Following our recent article on the draft Withdrawal Agreement and Political Declaration for Irish and British nationals in the Common Travel Area, we now look at the draft proposals regarding the rights of EU citizens in the UK and EU citizens living in the UK going forward under a deal based scenario.
Articles 9 to 39 of the Draft Withdrawal Agreement deal with citizen’s rights. From our analysis of the proposed draft, it is clear that maintaining the rights of all UK/EU citizens going forward is paramount. At present approximately 3.8 million EU citizens reside in the UK, and approximately 1.3 million UK nationals live in EU member countries. The terms of the Withdrawal Agreement safeguard the right of individuals to live in and continue their current activities in the respective countries.
The draft agreement protects the rights of EU citizens resident in the UK and all UK nationals who are resident in one of the EU Member States by the end of the transition period (31st of December 2020).
EU nationals living in the UK (for five years) and British nationals living in EU member states will retain their rights.
They will have the right to continue to live in the respective countries and have their family live with them but will need to undergo a formal procedure to remain in the country.
The aforesaid individuals together with their family members will continue to enjoy the existing residency and workers’ rights from which they currently benefit under EU Free Movement law. Right to healthcare, pensions and other social security benefits will also be preserved.
Under the draft agreement qualifying citizens can be joined by certain family members (spouses, civil and unmarried partners, dependent children and grandchildren, and dependent parents and grandparents) resident in different countries in the future, provided that the relationship existed on 31 December 2020 and still exists when the person wishes to come to the UK/EU member state. Children born to qualifying citizens will also be covered by the terms.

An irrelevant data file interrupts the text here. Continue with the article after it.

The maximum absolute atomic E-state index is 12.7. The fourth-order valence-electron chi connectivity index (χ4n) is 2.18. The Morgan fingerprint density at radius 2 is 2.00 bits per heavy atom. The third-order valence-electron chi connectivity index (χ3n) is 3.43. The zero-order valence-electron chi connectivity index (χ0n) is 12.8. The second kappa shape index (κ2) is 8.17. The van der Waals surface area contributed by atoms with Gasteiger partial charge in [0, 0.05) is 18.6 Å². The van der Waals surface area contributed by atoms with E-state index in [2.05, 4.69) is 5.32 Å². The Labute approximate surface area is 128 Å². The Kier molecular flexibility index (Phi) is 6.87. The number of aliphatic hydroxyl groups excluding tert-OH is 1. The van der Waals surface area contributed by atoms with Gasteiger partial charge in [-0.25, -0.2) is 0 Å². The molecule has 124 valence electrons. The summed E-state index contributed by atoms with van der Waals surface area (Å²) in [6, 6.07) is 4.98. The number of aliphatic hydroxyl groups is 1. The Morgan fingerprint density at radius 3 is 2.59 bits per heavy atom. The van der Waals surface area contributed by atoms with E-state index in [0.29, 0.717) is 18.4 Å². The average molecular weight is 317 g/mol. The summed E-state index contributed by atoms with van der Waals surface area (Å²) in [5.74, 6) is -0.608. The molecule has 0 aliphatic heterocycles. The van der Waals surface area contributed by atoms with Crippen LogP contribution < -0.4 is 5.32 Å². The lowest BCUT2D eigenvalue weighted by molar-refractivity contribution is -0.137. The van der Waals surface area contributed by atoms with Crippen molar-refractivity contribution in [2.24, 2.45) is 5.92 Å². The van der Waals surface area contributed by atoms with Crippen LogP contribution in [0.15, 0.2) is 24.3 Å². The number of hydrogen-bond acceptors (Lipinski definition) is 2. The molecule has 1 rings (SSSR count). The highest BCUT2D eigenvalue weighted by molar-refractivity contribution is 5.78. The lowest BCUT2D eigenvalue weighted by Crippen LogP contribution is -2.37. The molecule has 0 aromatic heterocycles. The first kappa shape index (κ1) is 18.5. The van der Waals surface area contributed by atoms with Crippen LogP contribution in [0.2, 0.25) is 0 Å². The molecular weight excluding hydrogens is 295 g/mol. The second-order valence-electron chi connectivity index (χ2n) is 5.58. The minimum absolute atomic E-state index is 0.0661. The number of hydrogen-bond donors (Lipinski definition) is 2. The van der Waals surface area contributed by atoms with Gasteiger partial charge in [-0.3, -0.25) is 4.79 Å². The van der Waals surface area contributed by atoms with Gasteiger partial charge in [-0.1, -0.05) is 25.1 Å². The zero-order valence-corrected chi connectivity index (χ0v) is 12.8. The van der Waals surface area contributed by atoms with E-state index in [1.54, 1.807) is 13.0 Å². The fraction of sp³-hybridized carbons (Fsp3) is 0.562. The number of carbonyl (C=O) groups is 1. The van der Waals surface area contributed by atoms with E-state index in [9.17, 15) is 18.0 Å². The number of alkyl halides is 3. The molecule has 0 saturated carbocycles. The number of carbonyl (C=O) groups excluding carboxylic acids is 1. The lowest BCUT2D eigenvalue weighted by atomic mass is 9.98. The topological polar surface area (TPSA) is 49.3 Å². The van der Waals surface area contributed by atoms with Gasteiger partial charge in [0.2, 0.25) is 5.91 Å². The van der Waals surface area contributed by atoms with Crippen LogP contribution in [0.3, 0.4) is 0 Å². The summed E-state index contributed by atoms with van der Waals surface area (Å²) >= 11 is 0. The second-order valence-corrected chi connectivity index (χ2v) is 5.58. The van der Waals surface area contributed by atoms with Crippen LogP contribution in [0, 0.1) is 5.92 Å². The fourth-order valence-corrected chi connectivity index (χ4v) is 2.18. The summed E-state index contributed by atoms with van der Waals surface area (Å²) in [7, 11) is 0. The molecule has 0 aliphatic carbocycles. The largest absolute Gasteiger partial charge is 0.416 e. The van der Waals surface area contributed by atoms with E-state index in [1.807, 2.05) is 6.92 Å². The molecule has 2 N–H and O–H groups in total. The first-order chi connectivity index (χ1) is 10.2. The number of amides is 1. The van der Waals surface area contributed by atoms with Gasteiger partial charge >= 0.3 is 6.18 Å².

UK nationals who have been lawfully living in an EU Member State on a continuous basis for five years at the end of the implementation period will have the right to reside permanently in that Member State.
Similarly EU nationals who have been residing in the UK on a continuous basis for five years at the end of the implementation period will have the right to reside permanently in the UK.
Individuals who have not lawfully resided on a continuous basis for five years in their host state by the end of the implementation period will also be able to stay until they have reached the five year threshold, at which point they will have the right to reside permanently. Restrictions may be placed however in circumstances where an individual engages in persistent criminality, abuses or defrauding of the system.
In the UK, EU citizens will apply for residence status under the EU Settlement Scheme – https://assets.publishing.service.gov.uk/government/uploads/system/uploads/attachment_data/file/753971/eu-settlement-scheme-pb2-v1.0-ext.pdf.
For UK citizens living in the EU, it will be up to individual Member States to decide on how to implement the residency procedure themselves in line with the terms of the Withdrawal Agreement. The procedures implemented by each State must be transparent, efficient and rationalised.
What will happen after the transitional period in terms of future Free Movement has yet to be negotiated.
However more immediately, without a deal, much of what is currently understood as agreed on Immigration and Freedom of Movement between the EU and the UK becomes much very uncertain. The House of Commons are due to vote on the proposed draft Withdrawal Agreement during the week commencing the 14th of January 2019. In the event of a “No” vote in the house, then immediate preparations will commence regarding a “No Deal Brexit”, something which we sincerely hope can be avoided.
Sinnott Solicitors will continue to monitor the situation and provide regular updates on the Deal/No Deal situation as it unfolds.